Date of Interview: 1 March 2002
Interviewers: CAPT Gary Hall, CDR Carol O’Hagan, & YNCS Kathleen Wright
At the time of the attack, CAPT Wagner was serving as Director of the Armed Forces Institute of Pathology (AFIP). On the morning of the attack, he was at work at the AFIP offices in Rockville, Maryland.
Oral History Summary:
CAPT Wagner’s oral history functions dually as a story of how his team worked to identify the remains of those that were killed during the Pentagon attack and as a lecture on AFIP as an institution.
Before he discussed the work the AFIP did at Dover following the attack on the Pentagon, CAPT Wagner provided a detailed overview of the history of AFIP, its structure, the role of AFIP in the federal government system, and the work AFIP performs on an annual basis. CAPT Wagner transitioned into discussing the work of AFIP following the Pentagon attack by introducing the question of jurisdiction. There was some debate in the hours after the attack regarding which government would have jurisdiction of the site, and thus responsibility for the remains – the federal government or the government of the State [Commonwealth] of Virginia. It was determined that the federal government had jurisdiction, and, after further debate, it was decided the remains recovered from the Pentagon would be transported to Dover Port Mortuary.
Through various means, and over several months, the Dover teams, which included those from AFIP, were able to positively identify the remains of 184 of the 189 people that died during the attack, including the terrorists. Five individuals weren’t identified, because no remains were left to recover from the Pentagon site. The Dover teams were also tasked with handling the identification of the remains from the Pennsylvania crash site. They were able to identify virtually all of those remains, including those of the terrorists, as well.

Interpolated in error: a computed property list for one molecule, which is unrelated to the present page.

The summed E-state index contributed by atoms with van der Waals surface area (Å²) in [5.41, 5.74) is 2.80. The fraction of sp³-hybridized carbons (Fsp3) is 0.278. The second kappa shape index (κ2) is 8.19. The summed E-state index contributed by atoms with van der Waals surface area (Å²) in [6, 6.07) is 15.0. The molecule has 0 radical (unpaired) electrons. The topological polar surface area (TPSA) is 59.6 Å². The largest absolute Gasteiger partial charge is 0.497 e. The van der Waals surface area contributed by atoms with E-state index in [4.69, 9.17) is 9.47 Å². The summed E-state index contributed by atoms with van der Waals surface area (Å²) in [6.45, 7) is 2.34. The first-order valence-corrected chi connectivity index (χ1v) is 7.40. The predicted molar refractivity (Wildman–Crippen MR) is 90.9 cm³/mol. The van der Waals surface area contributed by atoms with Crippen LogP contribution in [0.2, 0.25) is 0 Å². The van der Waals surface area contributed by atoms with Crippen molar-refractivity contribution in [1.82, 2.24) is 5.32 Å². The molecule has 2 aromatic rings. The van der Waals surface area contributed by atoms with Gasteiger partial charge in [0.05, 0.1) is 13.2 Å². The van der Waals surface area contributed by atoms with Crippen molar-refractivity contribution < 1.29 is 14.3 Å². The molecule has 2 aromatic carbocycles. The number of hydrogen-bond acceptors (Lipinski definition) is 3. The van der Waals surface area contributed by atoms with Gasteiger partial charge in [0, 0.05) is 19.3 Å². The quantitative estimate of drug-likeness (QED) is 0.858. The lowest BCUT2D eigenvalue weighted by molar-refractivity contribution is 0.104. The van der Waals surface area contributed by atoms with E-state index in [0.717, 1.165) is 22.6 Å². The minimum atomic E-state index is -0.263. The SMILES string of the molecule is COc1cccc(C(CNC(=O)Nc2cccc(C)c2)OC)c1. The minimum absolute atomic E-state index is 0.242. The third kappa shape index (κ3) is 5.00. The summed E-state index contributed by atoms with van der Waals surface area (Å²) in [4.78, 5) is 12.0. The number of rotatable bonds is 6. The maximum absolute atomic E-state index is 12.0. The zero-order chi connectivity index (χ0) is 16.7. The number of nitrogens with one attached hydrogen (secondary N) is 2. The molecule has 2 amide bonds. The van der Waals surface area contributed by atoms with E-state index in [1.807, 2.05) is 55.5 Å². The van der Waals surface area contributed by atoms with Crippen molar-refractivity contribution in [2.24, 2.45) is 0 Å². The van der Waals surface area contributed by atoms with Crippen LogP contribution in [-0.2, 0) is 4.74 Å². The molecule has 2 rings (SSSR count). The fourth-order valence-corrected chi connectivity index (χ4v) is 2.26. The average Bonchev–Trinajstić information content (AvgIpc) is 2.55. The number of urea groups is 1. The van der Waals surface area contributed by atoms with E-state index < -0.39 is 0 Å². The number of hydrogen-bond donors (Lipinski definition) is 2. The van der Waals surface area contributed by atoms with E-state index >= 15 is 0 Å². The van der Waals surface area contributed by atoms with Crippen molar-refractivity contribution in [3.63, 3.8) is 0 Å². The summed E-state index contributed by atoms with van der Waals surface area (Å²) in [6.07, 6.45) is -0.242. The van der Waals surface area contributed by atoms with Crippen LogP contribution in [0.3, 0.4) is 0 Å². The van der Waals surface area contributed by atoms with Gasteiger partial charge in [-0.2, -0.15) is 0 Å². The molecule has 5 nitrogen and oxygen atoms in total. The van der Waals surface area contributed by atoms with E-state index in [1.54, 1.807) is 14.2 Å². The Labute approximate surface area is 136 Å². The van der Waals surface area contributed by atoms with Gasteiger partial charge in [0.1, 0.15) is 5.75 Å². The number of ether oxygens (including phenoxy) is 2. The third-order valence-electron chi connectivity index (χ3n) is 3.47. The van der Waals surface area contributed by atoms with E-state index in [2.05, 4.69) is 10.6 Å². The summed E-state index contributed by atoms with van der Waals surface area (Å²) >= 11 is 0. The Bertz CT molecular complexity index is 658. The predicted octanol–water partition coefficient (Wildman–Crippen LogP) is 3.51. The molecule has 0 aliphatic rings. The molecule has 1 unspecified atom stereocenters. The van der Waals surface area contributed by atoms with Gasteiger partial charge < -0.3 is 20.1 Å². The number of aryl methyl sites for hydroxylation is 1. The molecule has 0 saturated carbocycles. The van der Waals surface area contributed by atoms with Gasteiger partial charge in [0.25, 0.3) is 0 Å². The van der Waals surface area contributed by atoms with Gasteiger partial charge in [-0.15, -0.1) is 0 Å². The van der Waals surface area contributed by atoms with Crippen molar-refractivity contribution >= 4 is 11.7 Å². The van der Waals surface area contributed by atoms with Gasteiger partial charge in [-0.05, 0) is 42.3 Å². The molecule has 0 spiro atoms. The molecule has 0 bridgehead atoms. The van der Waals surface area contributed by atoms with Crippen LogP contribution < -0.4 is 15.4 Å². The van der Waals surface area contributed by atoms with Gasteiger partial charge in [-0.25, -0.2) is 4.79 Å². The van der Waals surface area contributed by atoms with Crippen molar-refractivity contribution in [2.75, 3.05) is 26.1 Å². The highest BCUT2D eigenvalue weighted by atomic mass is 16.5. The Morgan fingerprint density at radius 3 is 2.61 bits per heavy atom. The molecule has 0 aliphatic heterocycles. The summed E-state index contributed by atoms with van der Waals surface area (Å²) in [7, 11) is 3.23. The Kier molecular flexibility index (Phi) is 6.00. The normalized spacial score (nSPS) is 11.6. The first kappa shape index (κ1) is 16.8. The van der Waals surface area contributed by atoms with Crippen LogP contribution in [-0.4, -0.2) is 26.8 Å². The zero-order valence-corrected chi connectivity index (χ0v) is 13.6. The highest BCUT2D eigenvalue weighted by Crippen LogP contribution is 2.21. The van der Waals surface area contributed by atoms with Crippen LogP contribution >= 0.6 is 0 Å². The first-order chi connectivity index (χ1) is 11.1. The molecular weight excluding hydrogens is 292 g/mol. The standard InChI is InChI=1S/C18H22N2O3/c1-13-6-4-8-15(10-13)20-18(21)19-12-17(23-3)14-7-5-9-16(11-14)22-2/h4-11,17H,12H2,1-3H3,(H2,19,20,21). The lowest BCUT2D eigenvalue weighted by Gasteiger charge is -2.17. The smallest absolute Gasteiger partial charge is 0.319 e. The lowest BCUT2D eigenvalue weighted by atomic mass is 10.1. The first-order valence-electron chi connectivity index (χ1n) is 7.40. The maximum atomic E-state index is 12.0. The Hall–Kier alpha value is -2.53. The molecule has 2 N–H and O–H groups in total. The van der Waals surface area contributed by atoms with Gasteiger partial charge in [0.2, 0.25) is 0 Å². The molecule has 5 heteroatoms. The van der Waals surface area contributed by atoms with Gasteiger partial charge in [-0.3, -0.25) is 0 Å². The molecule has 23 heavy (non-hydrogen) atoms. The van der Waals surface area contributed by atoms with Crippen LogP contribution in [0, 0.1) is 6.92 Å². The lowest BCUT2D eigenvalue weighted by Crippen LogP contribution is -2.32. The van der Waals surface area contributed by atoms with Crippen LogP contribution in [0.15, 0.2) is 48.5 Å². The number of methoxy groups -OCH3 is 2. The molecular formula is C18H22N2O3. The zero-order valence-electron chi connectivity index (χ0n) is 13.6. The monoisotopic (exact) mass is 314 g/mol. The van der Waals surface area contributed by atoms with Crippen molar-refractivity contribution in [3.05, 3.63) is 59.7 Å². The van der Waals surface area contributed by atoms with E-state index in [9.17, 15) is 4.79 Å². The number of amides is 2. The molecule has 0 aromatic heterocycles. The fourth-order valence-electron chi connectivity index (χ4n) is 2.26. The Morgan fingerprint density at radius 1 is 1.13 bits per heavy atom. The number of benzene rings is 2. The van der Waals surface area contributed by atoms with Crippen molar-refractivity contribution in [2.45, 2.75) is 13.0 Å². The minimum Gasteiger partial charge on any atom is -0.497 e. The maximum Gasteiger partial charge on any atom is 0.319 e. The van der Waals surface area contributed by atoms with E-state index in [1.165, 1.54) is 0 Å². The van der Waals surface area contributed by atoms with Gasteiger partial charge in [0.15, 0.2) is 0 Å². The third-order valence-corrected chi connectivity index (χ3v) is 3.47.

For the rest of the first half of his oral history, CAPT Wagner weaved together the story of the Pentagon investigation with educational briefs on how investigations of that nature work. He provided historical details and took the time to explain every step of the investigative process in detail. In the second half of his oral history, CAPT Wagner answered the questions that the interviewer had prepared, as well as follow-up questions from the interviewer. He provided more details and more specifics on many of the topics he’d introduced in the first half of his oral history. He spoke often of how much AFIP has meant to him over the years and how much he values the work he has been able to do and oversee there. His oral history concluded with lessons learned and a reflection on his long career.